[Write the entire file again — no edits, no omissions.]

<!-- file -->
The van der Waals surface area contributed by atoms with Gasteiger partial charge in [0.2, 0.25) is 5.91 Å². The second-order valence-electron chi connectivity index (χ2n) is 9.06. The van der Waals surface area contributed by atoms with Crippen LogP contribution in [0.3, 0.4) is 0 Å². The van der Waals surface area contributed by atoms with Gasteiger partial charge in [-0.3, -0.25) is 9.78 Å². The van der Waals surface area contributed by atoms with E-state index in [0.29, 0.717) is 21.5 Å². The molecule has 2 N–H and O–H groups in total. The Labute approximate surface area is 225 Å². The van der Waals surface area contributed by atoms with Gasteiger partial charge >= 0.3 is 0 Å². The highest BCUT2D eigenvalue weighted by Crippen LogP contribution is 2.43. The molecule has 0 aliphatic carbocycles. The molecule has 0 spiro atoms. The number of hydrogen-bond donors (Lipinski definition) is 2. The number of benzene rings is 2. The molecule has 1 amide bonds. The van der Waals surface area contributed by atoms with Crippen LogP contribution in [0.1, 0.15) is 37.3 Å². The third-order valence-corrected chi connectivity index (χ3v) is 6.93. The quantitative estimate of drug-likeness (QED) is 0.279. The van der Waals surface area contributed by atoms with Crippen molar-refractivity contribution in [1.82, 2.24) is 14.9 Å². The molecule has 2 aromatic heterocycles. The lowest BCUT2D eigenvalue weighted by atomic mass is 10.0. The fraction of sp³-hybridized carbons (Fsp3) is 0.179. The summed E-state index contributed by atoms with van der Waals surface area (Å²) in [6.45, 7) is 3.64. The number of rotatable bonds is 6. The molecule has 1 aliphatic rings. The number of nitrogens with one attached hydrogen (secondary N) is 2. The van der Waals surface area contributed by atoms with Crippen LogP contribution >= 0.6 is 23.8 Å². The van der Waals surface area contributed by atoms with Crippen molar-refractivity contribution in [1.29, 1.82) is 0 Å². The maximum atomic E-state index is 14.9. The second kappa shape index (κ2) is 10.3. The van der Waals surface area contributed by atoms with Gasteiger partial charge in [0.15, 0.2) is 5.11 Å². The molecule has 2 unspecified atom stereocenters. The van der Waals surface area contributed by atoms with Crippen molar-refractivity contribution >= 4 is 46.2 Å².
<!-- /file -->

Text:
The van der Waals surface area contributed by atoms with Gasteiger partial charge in [0.2, 0.25) is 5.91 Å². The second-order valence-electron chi connectivity index (χ2n) is 9.06. The van der Waals surface area contributed by atoms with Crippen LogP contribution in [0.3, 0.4) is 0 Å². The van der Waals surface area contributed by atoms with Gasteiger partial charge in [-0.3, -0.25) is 9.78 Å². The van der Waals surface area contributed by atoms with E-state index in [0.29, 0.717) is 21.5 Å². The molecule has 2 N–H and O–H groups in total. The Labute approximate surface area is 225 Å². The van der Waals surface area contributed by atoms with Gasteiger partial charge >= 0.3 is 0 Å². The highest BCUT2D eigenvalue weighted by Crippen LogP contribution is 2.43. The molecule has 0 aliphatic carbocycles. The molecule has 0 spiro atoms. The number of hydrogen-bond donors (Lipinski definition) is 2. The number of benzene rings is 2. The molecule has 1 amide bonds. The van der Waals surface area contributed by atoms with Crippen LogP contribution in [0.1, 0.15) is 37.3 Å². The third-order valence-corrected chi connectivity index (χ3v) is 6.93. The quantitative estimate of drug-likeness (QED) is 0.279. The van der Waals surface area contributed by atoms with Crippen molar-refractivity contribution in [1.82, 2.24) is 14.9 Å². The molecule has 2 aromatic heterocycles. The lowest BCUT2D eigenvalue weighted by atomic mass is 10.0. The fraction of sp³-hybridized carbons (Fsp3) is 0.179. The summed E-state index contributed by atoms with van der Waals surface area (Å²) in [6.45, 7) is 3.64. The number of rotatable bonds is 6. The molecule has 1 aliphatic rings. The number of nitrogens with one attached hydrogen (secondary N) is 2. The van der Waals surface area contributed by atoms with Crippen LogP contribution >= 0.6 is 23.8 Å². The van der Waals surface area contributed by atoms with Crippen molar-refractivity contribution in [1.29, 1.82) is 0 Å². The maximum atomic E-state index is 14.9. The second kappa shape index (κ2) is 10.3. The van der Waals surface area contributed by atoms with Gasteiger partial charge in [0.15, 0.2) is 5.11 Å². The molecule has 2 unspecified atom stereocenters. The van der Waals surface area contributed by atoms with Crippen molar-refractivity contribution >= 4 is 46.2 Å².